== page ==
3. My comments were more of a response to Jeff's comment of being out of the conversation. You obviously offended him or he thinks you are off the deep end and irrational - an observation I think you might already be familiar with. :-) I can personally agree with some of your comments, but not all. Yes, I have written my legislators recently, one even changed their vote on an issue due to calls and letters from consitituents. That doesn't happen often, obviously. I do no that no government is perfect and ours is far from it but I'm not in favor of throwing the baby out with the bath water either. I think our current administration is making all kinds of horrible, irreversible mistakes. I don't agree with your wife on her "shooting an intruder" scenario, but I also don't own a gun, nor have I ever allowed them in my house (until my sons became cops, that is - and I was one that never wanted them to play guns as children, for all that did). I don't believe a violent over-take of government is called for, nor would ever be an action I would want to take. I can see over history that it has happened and with good result - our own revolution with the British brought democracy to America. Has that democracy held? NO! I do believe for a while yet, we will still have the best government out there. But before long it will just be another socialized system much like the British have and we will no longer be a prosperous nation of entrepreneurs. Maybe that is a good thing, maybe not. I think not. .... I'm late for an appointment. Gotta run.

  4. Thanks for writing! I'm honored that someone who disagrees with me on a consistent basis takes the time to give me hard pitches to swing at.

    I'm not in favor of a violent takeover of the government. Whips and leashes both have slaves at both ends, and I have no desire to be a slave.

    As I tried to communicate in my post on neighbors---and I realize I communicate less effectively than I'd like to---the relationships that mean the most to us are of the "let's make a deal" variety; government is always "do it my way or I'll kill you."

    Shooting armed agents of government is simply one way of saying, "I won't do it your way and I won't let you kill me. Leave me alone to make deals." Whether Jesus wants us to shoot government agents or any other kind of intruder is another question.

    I'm writing this blog because I'm convinced that Christians have forgotten how to be good neighbors, and that is why the American experiment has gone sour. It is through the church that God will build a just society, but I don't see how he can or will do it if Christians are simply another special-interest group elbowing their way to the public trough and complaining about this or that policy when the system is rotten at the core.

    I don't know if I whiffed, fouled, or connected on that pitch, but I'm still in the box if you're still on the mound!

  5. I do agree 100% that Christians have forgotten how to be good neighbors. Everyone, of all faiths really, have forgotten how to be good neighbors. I think it might be due to the fact that we don't do well at "mixing" values, morals and faiths very well? Not sure. We have let greed and arrogance take over our society at all levels from government to the individual working or not working. I see so much arrogance all around. Being politically correct has just become a cover for discrimination through the back door at the expense of the little guy who is just trying to do his work, support his family and leave others to lead their own lives as they desire. I think at the heart of most American's is the desire to truly live free and to pursue their happiness as they wish without someone else telling them how that should be done or can be done. We are no longer free to make our own family decisions at so many levels and too many people are expecting government hand-outs as a matter of due. We have failed in our schools to teach civic responsibility, constitutional understanding and individual responsibility. All that is taught now is what you can expect your government to give you. I can't believe how many young people today think there is nothing wrong with expecting the government today to pay for their health care, their welfare, their cars, give them jobs, give them homes, and the list goes on. They really think they shouldn't have to just work for those things. Too many are really okay with just living comfortable lives, working a job that is decent as long as their government gives them everything they will need. That is not why I work, or my husband works, or our parents worked or their parents before them. I don't want the government giving me anything but security and safety as a nation to live freely, with liberty and TRUE JUSTICE for all. But that's me. And I thought that was the original intent of our nation. If it was, we are no longer there and won't ever be there again. We just get further and further away from it as the years and presidency's go by.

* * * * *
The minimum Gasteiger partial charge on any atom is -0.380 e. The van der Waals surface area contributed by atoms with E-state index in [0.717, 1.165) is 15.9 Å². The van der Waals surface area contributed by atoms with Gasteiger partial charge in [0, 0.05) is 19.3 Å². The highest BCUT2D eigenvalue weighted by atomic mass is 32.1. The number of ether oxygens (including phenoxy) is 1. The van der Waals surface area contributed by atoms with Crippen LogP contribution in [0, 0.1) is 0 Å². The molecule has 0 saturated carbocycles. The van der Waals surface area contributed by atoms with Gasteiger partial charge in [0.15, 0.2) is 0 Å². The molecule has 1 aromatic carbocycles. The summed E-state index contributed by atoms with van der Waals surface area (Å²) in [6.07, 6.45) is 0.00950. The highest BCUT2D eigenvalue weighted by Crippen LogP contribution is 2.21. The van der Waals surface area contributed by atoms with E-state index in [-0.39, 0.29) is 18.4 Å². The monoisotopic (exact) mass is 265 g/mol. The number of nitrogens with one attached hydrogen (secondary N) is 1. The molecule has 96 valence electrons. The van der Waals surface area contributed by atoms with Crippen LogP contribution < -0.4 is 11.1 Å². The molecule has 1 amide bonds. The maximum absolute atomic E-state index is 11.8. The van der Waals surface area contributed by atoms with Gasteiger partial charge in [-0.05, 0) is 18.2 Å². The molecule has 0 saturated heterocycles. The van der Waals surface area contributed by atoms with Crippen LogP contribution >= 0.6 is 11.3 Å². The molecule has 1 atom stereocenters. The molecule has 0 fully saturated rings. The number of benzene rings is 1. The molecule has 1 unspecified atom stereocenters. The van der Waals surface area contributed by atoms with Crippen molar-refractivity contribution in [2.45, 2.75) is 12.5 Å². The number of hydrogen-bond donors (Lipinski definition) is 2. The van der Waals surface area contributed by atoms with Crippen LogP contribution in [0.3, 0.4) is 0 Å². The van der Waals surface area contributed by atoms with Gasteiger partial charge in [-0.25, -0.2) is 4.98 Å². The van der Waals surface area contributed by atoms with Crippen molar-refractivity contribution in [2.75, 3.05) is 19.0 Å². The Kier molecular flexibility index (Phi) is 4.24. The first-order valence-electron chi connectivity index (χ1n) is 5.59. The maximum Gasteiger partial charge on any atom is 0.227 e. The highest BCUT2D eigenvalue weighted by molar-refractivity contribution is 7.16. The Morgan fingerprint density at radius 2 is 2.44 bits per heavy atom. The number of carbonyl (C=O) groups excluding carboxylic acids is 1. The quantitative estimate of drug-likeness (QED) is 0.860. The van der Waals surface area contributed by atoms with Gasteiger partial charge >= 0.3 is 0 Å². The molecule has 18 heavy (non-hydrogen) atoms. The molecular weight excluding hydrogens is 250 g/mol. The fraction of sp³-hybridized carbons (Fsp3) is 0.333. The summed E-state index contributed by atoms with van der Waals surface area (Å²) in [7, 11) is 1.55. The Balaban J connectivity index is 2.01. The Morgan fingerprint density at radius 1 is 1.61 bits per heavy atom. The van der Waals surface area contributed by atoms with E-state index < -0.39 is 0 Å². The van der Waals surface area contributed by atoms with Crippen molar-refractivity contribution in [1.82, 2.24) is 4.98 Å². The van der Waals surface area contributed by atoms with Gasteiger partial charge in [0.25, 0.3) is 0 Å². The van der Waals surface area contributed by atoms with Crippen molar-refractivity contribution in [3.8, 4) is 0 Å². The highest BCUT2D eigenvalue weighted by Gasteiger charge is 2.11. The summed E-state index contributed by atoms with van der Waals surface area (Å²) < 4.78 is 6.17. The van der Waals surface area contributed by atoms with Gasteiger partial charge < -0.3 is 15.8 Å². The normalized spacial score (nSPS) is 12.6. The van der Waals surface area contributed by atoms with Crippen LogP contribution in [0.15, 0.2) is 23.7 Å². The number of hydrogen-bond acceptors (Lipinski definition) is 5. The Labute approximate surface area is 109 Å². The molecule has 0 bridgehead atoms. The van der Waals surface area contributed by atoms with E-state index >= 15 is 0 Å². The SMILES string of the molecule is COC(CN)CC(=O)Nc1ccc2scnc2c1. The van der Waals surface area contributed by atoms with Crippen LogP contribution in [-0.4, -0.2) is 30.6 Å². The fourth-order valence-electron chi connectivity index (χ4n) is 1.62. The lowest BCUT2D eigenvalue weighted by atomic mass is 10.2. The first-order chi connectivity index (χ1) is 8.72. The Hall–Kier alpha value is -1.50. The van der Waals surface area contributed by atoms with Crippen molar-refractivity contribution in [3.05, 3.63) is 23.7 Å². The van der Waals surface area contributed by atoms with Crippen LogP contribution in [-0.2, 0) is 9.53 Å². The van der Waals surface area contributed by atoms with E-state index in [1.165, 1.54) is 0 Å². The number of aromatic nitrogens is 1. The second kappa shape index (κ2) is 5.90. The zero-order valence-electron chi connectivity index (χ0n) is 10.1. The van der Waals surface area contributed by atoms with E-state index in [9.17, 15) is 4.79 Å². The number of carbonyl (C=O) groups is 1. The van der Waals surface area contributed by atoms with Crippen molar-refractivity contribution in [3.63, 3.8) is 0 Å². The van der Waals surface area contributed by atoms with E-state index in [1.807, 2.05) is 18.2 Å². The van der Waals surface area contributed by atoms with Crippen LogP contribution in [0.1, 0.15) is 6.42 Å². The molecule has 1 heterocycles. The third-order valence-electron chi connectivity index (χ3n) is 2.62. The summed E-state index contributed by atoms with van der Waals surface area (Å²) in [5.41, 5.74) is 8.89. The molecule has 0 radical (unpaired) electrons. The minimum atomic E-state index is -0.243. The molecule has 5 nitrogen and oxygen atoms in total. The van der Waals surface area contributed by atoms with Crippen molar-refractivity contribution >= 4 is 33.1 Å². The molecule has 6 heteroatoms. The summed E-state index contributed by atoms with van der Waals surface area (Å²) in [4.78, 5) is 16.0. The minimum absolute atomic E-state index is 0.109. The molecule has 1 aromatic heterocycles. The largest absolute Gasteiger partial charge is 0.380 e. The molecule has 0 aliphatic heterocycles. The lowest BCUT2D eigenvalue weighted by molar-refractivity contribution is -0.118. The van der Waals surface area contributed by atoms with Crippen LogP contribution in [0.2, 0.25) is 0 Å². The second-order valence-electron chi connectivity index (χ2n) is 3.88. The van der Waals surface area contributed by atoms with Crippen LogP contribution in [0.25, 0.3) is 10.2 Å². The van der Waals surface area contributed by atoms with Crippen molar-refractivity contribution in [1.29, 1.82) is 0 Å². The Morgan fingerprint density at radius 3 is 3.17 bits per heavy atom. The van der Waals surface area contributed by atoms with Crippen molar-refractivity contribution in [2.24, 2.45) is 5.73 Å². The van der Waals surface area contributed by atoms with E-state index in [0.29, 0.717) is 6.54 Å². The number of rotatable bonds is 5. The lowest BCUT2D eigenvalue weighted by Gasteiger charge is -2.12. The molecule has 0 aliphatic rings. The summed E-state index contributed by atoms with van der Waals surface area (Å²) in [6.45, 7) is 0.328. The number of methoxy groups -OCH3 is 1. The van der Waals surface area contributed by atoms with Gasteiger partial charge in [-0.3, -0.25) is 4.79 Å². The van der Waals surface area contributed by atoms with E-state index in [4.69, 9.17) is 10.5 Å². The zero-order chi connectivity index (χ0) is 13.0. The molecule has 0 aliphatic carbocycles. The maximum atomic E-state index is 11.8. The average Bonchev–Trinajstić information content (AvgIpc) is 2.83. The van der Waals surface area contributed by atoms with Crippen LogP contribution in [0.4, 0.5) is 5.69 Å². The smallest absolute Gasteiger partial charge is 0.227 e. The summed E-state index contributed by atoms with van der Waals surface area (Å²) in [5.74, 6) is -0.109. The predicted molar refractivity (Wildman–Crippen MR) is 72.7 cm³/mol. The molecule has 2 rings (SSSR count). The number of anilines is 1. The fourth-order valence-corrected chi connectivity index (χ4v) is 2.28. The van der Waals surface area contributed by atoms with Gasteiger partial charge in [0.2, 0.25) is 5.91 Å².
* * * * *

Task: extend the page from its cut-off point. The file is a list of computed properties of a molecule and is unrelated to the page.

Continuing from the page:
I've gone on longer than planned and don't have time to proof but here it is.
    Thanks for the sharing, as usual.

  6. At Henry's request, I have posted an email response here: